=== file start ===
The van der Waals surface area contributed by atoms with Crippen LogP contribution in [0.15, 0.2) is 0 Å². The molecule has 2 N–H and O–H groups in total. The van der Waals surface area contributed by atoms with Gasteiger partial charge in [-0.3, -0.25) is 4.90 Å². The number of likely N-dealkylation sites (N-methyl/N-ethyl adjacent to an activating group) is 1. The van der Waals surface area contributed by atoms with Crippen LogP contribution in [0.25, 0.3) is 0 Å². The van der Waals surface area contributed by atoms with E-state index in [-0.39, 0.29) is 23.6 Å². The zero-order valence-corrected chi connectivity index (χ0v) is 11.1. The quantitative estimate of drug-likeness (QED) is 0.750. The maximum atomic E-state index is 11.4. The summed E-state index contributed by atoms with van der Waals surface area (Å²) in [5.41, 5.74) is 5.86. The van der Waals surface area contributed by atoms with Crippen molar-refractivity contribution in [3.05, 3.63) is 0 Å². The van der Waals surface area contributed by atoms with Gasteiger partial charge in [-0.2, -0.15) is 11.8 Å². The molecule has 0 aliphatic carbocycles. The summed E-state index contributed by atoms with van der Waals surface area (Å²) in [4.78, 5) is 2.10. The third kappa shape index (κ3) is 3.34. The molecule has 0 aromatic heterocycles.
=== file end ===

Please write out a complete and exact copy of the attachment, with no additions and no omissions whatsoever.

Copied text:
The van der Waals surface area contributed by atoms with Crippen LogP contribution in [0.15, 0.2) is 0 Å². The molecule has 2 N–H and O–H groups in total. The van der Waals surface area contributed by atoms with Gasteiger partial charge in [-0.3, -0.25) is 4.90 Å². The number of likely N-dealkylation sites (N-methyl/N-ethyl adjacent to an activating group) is 1. The van der Waals surface area contributed by atoms with Crippen LogP contribution in [0.25, 0.3) is 0 Å². The van der Waals surface area contributed by atoms with E-state index in [-0.39, 0.29) is 23.6 Å². The zero-order valence-corrected chi connectivity index (χ0v) is 11.1. The quantitative estimate of drug-likeness (QED) is 0.750. The maximum atomic E-state index is 11.4. The summed E-state index contributed by atoms with van der Waals surface area (Å²) in [5.41, 5.74) is 5.86. The van der Waals surface area contributed by atoms with Crippen molar-refractivity contribution in [3.05, 3.63) is 0 Å². The van der Waals surface area contributed by atoms with Gasteiger partial charge in [-0.2, -0.15) is 11.8 Å². The molecule has 0 aliphatic carbocycles. The summed E-state index contributed by atoms with van der Waals surface area (Å²) in [4.78, 5) is 2.10. The third kappa shape index (κ3) is 3.34. The molecule has 0 aromatic heterocycles.